The workday sometimes feels never-ending, but imagine how much longer it would feel if you were not able to use the bathroom!
Employees of the San Francisco Municipal Railway (MUNI) are taking a stand and demanding access to bathrooms during their shifts. Currently, the MUNI cars are not equipped with restrooms in which drivers may relieve themselves, according to the San Francisco Examiner.
After much back and forth negotiation between the San Francisco Municipal Transportation Agency and the Transport Workers Union Local 250-A, which represents about 2,000 MUNI operators, a proposed solution has been drafted. If the measure passes, the Transportation Agency will install 36 standalone bathrooms on the sidewalk, so drivers can make convenient pit stops during their routes.
The bathrooms will be about 10 feet high and measure approximately 8 by 11 feet in length and width. Each unit has an estimated cost of $170,000, and this price tag has been the source of considerable contention.
"I would hope that the MTA would really try to whittle it down," said Supervisor Scott Wiener. "These are large facilities that serve, I believe, only bus operators."
An alternative to these standalone toilets is to establish an agreement with local businesses, so operators may use their bathrooms. MUNI has done this in several past cases, and the costs for such arrangements are in the ballpark of $4-5,000 per year.
Board of Supervisors President David Chiu suggested to strike more of these deals to reduce the cost of the exclusively-MUNI toilet proposal.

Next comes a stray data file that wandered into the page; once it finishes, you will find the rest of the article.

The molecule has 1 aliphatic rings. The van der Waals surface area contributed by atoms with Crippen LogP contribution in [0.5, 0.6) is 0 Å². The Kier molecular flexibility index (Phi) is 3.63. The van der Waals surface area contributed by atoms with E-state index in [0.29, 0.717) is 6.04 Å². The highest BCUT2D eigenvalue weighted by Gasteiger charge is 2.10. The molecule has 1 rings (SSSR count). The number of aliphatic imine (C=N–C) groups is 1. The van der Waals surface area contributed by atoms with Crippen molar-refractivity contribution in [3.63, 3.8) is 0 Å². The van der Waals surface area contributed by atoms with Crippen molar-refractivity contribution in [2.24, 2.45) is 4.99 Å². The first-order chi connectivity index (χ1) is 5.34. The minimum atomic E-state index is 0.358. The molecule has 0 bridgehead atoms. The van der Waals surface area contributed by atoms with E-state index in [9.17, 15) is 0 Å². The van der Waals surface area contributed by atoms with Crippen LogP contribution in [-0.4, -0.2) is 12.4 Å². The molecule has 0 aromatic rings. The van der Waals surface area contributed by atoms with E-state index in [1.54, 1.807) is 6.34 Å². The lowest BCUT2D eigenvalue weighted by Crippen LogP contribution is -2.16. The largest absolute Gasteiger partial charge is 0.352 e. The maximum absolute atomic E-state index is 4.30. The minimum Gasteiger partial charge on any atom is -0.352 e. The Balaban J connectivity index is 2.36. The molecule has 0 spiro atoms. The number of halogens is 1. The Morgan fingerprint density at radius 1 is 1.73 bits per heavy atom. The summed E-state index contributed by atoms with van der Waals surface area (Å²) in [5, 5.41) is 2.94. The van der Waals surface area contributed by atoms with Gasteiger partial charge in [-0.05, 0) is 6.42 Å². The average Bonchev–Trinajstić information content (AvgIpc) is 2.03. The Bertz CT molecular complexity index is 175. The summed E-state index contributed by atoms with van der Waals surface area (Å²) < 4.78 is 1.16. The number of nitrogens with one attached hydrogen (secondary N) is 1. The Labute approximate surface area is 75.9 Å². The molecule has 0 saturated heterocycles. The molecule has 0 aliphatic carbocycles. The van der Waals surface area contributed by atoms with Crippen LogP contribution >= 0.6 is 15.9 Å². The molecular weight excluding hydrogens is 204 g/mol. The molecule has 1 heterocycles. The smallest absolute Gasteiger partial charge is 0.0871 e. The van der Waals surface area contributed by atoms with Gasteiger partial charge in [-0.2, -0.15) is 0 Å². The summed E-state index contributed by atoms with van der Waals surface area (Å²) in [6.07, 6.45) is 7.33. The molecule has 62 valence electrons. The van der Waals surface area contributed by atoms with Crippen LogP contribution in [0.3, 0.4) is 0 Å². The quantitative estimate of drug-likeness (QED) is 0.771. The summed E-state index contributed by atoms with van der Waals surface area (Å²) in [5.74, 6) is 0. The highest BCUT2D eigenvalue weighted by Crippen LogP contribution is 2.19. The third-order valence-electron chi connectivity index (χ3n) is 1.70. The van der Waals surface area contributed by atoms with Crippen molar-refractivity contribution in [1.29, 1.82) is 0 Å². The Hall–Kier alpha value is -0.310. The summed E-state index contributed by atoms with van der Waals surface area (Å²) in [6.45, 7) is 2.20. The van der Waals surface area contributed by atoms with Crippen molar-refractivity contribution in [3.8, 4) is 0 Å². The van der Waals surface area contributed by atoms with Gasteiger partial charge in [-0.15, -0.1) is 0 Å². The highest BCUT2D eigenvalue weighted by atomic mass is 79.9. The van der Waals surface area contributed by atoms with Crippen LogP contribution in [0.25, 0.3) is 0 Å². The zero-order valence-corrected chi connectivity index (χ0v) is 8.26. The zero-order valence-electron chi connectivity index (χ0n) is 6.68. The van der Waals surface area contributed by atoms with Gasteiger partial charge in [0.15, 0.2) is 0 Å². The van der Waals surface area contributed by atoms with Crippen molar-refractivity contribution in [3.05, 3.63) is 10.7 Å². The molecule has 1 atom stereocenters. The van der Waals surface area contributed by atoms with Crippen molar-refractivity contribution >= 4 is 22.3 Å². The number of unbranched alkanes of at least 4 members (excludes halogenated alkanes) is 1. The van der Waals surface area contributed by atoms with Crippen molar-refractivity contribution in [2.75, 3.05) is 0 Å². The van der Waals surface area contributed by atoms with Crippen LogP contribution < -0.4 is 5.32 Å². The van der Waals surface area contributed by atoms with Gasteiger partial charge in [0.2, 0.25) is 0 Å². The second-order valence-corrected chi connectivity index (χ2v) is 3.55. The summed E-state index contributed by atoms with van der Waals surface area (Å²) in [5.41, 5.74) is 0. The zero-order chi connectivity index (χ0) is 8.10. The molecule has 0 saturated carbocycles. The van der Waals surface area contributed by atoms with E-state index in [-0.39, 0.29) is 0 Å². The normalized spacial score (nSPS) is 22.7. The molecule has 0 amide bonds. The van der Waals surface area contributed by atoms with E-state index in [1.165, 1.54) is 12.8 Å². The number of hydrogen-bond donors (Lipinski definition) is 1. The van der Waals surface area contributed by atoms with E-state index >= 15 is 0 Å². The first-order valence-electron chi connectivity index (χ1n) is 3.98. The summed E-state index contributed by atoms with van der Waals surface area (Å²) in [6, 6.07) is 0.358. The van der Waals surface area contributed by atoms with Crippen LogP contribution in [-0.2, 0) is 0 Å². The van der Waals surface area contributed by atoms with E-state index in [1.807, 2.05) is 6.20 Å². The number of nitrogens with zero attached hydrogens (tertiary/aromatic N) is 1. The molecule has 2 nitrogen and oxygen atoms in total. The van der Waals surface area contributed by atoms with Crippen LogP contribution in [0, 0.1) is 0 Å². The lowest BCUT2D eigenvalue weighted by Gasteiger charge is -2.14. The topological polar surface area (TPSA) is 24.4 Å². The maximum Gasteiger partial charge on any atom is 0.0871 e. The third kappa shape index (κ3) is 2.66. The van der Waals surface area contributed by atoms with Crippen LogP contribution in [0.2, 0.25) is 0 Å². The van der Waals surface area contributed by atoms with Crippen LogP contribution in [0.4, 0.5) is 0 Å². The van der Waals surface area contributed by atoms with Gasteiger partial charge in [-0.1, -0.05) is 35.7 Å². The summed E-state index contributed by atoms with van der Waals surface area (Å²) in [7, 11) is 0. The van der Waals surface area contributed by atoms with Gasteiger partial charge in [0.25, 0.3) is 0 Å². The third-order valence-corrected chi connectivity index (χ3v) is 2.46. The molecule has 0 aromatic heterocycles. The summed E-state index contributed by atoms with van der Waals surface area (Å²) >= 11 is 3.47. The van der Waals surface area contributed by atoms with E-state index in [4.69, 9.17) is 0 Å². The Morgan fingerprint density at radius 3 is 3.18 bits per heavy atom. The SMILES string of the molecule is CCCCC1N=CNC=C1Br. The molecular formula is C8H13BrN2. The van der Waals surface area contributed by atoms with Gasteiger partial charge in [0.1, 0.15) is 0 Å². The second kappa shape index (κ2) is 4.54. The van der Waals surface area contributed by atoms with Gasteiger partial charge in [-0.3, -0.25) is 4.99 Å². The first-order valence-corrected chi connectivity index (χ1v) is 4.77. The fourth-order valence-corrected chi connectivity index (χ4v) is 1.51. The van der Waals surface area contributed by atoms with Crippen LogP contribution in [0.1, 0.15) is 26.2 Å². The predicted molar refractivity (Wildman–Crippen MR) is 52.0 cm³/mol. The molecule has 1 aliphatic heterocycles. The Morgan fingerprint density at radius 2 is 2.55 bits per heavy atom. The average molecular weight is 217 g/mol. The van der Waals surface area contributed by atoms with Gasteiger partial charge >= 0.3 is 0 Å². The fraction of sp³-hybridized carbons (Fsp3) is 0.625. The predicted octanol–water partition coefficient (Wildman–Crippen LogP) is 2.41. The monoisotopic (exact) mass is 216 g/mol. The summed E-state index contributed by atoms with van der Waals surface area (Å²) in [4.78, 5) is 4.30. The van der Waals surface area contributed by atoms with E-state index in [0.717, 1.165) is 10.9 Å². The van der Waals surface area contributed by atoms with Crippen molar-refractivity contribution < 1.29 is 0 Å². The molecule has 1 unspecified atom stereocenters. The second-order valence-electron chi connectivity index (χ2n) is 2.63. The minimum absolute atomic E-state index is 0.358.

"This strikes me as solvable given the density of our city and how many establishments there are and how many bathrooms there are around the city," he told the Examiner.
MUNI operators are displeased with this response from city officials.
"We refuse to be treated as second-class citizens in regards to using a restroom while serving the public and The City," said Ronald Austin, vice president of Local 250-A. "If there is a concern about a restroom costing $170,000, I have to ask how much does it cost for The City in workers' compensation costs for renal failure of an operator? I think it's a lot more than $170,000."
This toilet drama casts an unflattering light on the MUNI system, which is rare for this otherwise iconic and well-liked transportation association. MUNI was established over 100 years ago, and was the first publicly-owned, land-based transit agency in the United States. The famed San Francisco cable car is the original MUNI platform, and has become the city's trademark, as recognizable as the Golden Gate Bridge.